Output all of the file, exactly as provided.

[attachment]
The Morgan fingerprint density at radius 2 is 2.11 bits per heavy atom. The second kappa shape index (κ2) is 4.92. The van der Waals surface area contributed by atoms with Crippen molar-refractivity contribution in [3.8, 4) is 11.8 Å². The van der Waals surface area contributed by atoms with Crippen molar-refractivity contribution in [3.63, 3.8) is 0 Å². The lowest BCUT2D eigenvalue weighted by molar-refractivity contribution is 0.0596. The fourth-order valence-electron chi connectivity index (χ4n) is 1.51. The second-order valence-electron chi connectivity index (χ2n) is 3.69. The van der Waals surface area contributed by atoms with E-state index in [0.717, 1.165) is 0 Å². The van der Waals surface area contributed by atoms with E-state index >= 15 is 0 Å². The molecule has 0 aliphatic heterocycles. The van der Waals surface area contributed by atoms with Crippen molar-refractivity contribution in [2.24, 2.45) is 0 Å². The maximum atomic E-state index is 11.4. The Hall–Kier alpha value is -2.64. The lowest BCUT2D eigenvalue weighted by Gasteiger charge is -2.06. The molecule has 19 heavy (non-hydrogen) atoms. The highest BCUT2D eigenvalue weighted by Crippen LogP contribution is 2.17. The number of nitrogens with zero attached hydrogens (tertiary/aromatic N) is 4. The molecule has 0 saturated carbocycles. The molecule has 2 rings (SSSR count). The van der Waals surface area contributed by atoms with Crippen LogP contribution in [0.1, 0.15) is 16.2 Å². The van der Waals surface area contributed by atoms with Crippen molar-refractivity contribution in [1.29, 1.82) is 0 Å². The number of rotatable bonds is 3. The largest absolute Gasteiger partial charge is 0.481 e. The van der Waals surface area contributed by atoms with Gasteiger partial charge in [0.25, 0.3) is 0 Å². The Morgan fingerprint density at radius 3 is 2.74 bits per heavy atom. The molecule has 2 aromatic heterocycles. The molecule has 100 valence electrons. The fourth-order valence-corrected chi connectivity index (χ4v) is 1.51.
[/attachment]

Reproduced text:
The Morgan fingerprint density at radius 2 is 2.11 bits per heavy atom. The second kappa shape index (κ2) is 4.92. The van der Waals surface area contributed by atoms with Crippen molar-refractivity contribution in [3.8, 4) is 11.8 Å². The van der Waals surface area contributed by atoms with Crippen molar-refractivity contribution in [3.63, 3.8) is 0 Å². The lowest BCUT2D eigenvalue weighted by molar-refractivity contribution is 0.0596. The fourth-order valence-electron chi connectivity index (χ4n) is 1.51. The second-order valence-electron chi connectivity index (χ2n) is 3.69. The van der Waals surface area contributed by atoms with E-state index in [0.717, 1.165) is 0 Å². The van der Waals surface area contributed by atoms with E-state index >= 15 is 0 Å². The molecule has 0 aliphatic heterocycles. The van der Waals surface area contributed by atoms with Crippen molar-refractivity contribution in [2.24, 2.45) is 0 Å². The maximum atomic E-state index is 11.4. The Hall–Kier alpha value is -2.64. The lowest BCUT2D eigenvalue weighted by Gasteiger charge is -2.06. The molecule has 19 heavy (non-hydrogen) atoms. The highest BCUT2D eigenvalue weighted by Crippen LogP contribution is 2.17. The number of nitrogens with zero attached hydrogens (tertiary/aromatic N) is 4. The molecule has 0 saturated carbocycles. The molecule has 2 rings (SSSR count). The van der Waals surface area contributed by atoms with Crippen LogP contribution in [0.1, 0.15) is 16.2 Å². The van der Waals surface area contributed by atoms with Crippen molar-refractivity contribution in [1.29, 1.82) is 0 Å². The number of rotatable bonds is 3. The largest absolute Gasteiger partial charge is 0.481 e. The van der Waals surface area contributed by atoms with Gasteiger partial charge in [0.25, 0.3) is 0 Å². The Morgan fingerprint density at radius 3 is 2.74 bits per heavy atom. The molecule has 2 aromatic heterocycles. The molecule has 100 valence electrons. The fourth-order valence-corrected chi connectivity index (χ4v) is 1.51.